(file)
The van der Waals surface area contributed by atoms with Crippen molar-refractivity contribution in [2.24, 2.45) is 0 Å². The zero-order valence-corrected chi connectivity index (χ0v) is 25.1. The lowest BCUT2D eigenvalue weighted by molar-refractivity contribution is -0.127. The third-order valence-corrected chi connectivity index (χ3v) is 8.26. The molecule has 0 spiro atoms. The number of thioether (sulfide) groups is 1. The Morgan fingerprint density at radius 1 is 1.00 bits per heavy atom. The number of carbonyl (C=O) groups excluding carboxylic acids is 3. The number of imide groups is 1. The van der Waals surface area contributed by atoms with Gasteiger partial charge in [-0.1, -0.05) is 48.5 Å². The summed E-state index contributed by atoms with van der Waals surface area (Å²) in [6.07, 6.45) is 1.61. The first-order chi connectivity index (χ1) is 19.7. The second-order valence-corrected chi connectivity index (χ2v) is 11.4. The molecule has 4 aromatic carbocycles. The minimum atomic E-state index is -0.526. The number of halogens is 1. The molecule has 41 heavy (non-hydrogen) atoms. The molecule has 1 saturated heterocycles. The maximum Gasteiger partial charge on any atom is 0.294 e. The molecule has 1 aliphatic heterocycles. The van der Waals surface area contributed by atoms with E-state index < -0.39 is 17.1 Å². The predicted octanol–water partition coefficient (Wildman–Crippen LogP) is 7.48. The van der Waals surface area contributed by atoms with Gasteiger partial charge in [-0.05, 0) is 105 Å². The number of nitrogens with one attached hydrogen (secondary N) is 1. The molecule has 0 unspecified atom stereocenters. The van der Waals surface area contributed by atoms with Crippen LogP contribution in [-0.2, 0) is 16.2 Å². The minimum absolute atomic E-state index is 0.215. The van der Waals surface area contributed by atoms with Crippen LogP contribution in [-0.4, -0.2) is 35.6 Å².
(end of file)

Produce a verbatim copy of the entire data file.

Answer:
The van der Waals surface area contributed by atoms with Crippen molar-refractivity contribution in [2.24, 2.45) is 0 Å². The zero-order valence-corrected chi connectivity index (χ0v) is 25.1. The lowest BCUT2D eigenvalue weighted by molar-refractivity contribution is -0.127. The third-order valence-corrected chi connectivity index (χ3v) is 8.26. The molecule has 0 spiro atoms. The number of thioether (sulfide) groups is 1. The Morgan fingerprint density at radius 1 is 1.00 bits per heavy atom. The number of carbonyl (C=O) groups excluding carboxylic acids is 3. The number of imide groups is 1. The van der Waals surface area contributed by atoms with Gasteiger partial charge in [-0.1, -0.05) is 48.5 Å². The summed E-state index contributed by atoms with van der Waals surface area (Å²) in [6.07, 6.45) is 1.61. The first-order chi connectivity index (χ1) is 19.7. The second-order valence-corrected chi connectivity index (χ2v) is 11.4. The molecule has 4 aromatic carbocycles. The minimum atomic E-state index is -0.526. The number of halogens is 1. The molecule has 41 heavy (non-hydrogen) atoms. The molecule has 1 saturated heterocycles. The maximum Gasteiger partial charge on any atom is 0.294 e. The molecule has 1 aliphatic heterocycles. The van der Waals surface area contributed by atoms with E-state index < -0.39 is 17.1 Å². The predicted octanol–water partition coefficient (Wildman–Crippen LogP) is 7.48. The van der Waals surface area contributed by atoms with Gasteiger partial charge in [-0.05, 0) is 105 Å². The number of nitrogens with one attached hydrogen (secondary N) is 1. The molecule has 0 unspecified atom stereocenters. The van der Waals surface area contributed by atoms with Crippen LogP contribution in [-0.2, 0) is 16.2 Å². The minimum absolute atomic E-state index is 0.215. The van der Waals surface area contributed by atoms with Crippen LogP contribution in [-0.4, -0.2) is 35.6 Å².